Time-dependent functions of spin-weighted spherical harmonics
Python/numba code for manipulating time-dependent functions of spin-weighted spherical harmonics
Citing this code
If you use this code for academic work (I can't actually imagine any other use for it), please cite the latest version that you used in your publication. The DOI is:
Also please cite the papers for/by which it was produced:
- "Angular velocity of gravitational radiation from precessing binaries and the corotating frame", Boyle, Phys. Rev. D, 87, 104006 (2013).
- "Gravitational-wave modes from precessing black-hole binaries", Boyle et al., http://arxiv.org/abs/1409.4431 (2014).
- "Transformations of asymptotic gravitational-wave data", Boyle, Phys. Rev. D, 93, 084031 (2015).
Bibtex entries for these articles can be found here. It might also be nice of you to provide a link directly to this source code.
Assuming you have the
of python (the preferred distribution for scientific applications),
installation is as simple as
conda update -y --all conda install -c conda-forge scri
If you need to install
anaconda first, it's very easy and doesn't require root permissions. Just download and follow the instructions — particularly setting your
PATH. Also, make sure
PYTHONHOME are not set. Ensure that it worked by running
python --version. It should say something about anaconda; if not, you probably forgot to set your
PATH. Now just run the installation command above.
Then, in python, you can check to make sure installation worked with
import scri w = scri.WaveformModes()
w is an object to contain time and waveform data, as well as various
related pieces of information -- though it is trivial in this case, because we
haven't given it any data. For more information, see the docstrings of
The dependencies should be taken care of automatically by the quick installation instructions above. However, if you run into problems (or if you foolishly decide not to use anaconda to install things), it may be because you are missing some or all of these:
- Standard packages (come with full anaconda installation)
- My packages, available from anaconda.org and/or github
All these dependencies are installed automatically when you use the
command described above. The
anaconda distribution can co-exist with your
system python with no trouble -- you simply add the path to anaconda before
your system executables. In fact, your system python probably needs to stay
crusty and old so that your system doesn't break, while you want to use a newer
version of python to actually run fancy new code like this. This is what
anaconda does for you. It installs into your home directory, so it doesn't
require root access. It can be uninstalled easily, since it exists entirely
inside its own directory. And updates are trivial.
The instructions in the "Quick Start" section above should be sufficient, as
there really is no good reason not to use
anaconda. You will occasionally
hear people complain about it not working; these people have not installed it
correctly, and have other python-related environment variables that shouldn't
be there. You don't want to be one of those people.
Nonetheless, it is possible to install these packages without anaconda -- in
principle. The main hurdle to overcome is
numba. Maybe there are nice ways
anaconda. I don't know. I don't care. But if
you're awesome enough to do that, you're awesome enough to install all the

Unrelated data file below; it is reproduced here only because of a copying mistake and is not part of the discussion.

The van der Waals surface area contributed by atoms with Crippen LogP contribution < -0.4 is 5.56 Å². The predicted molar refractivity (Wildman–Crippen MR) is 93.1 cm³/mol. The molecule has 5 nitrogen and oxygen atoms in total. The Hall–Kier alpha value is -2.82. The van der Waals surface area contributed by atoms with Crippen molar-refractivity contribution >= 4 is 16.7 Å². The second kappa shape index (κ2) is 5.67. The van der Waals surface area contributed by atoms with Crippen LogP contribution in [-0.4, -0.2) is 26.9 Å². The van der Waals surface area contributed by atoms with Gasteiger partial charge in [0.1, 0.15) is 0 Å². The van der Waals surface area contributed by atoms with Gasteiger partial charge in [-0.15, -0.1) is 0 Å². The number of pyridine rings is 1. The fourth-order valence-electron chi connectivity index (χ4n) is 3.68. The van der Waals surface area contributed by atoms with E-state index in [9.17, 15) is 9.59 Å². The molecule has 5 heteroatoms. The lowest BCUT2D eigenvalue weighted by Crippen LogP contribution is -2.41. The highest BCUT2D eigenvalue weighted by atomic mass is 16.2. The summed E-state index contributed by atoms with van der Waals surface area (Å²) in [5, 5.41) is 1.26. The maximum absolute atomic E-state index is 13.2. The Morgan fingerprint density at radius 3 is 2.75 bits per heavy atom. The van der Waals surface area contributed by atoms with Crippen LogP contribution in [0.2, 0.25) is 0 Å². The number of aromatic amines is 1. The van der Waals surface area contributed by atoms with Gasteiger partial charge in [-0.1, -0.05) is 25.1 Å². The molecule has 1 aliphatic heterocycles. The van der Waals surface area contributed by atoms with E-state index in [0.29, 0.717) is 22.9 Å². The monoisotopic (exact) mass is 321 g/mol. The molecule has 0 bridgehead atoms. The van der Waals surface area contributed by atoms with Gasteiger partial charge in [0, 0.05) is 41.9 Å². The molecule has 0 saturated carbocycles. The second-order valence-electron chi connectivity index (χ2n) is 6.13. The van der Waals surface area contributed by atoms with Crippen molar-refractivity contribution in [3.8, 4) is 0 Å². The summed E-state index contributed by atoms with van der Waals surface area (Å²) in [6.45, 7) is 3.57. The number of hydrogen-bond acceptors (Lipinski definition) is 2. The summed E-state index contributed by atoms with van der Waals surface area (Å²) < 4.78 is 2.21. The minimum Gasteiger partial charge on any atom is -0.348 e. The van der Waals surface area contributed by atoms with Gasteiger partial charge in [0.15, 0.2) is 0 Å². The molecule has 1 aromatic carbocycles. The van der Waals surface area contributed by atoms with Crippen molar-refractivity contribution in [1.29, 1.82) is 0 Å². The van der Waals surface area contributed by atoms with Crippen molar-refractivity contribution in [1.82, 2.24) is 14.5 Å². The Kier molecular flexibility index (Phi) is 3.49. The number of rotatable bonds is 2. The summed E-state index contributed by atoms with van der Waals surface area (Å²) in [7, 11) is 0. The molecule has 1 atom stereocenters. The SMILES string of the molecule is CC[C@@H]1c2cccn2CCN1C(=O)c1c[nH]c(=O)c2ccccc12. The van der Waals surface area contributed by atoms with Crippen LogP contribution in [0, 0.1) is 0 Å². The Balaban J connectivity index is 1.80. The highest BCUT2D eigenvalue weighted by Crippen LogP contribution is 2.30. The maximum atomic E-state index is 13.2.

other dependencies without advice from me. But in short, you can either use
setup.py files as usual, or just use
pip install git+git://github.com/moble/spinsfast pip install git+git://github.com/moble/quaternion pip install git+git://github.com/moble/spherical_functions pip install git+git://github.com/moble/scri
And since you're just soooo cool, you already know that the
--user flag is
missing from those commands because you're presumably using a virtual
(If you're really not that cool, and aren't using
virtualenv, you might think
sudo those commands. But there's no need if you just use the
--user flag instead. That installs packages into your user directory, which
is usually a better idea.)
spinsfast depends (for both building and running) on
you run into build problems with
spinsfast, it probably can't find the
header or library for
fftw. See the documentation of my copy of
here for suggestions
on solving that problem. Of course, with
fftw is installed in the
right place from my channel automatically.
Tutorials and automatically generated API documentation are available on Read the Docs: scri.
This code is, of course, hosted on github; because it is an open-source project, the hosting is free, and all the wonderful features of github are available, including free wiki space and web page hosting, pull requests, a nice interface to the git logs, etc.
Every change in this code is auomatically tested on Travis-CI. This is a free service (for open-source projects like this one), which integrates beautifully with github, detecting each commit and automatically re-running the tests. The code is downloaded and installed fresh each time, and then tested, on both versions of python (2 and 3). This ensures that no change I make to the code breaks either installation or any of the features that I have written tests for.
Every change to this code is also recompiled automatically, bundled into a
conda package, and made available for download from
anaconda.org. Again, because this is an
open-source project all those nice features are free.
The work of creating this code was supported in part by the Sherman Fairchild Foundation and by NSF Grants No. PHY-1306125 and AST-1333129.
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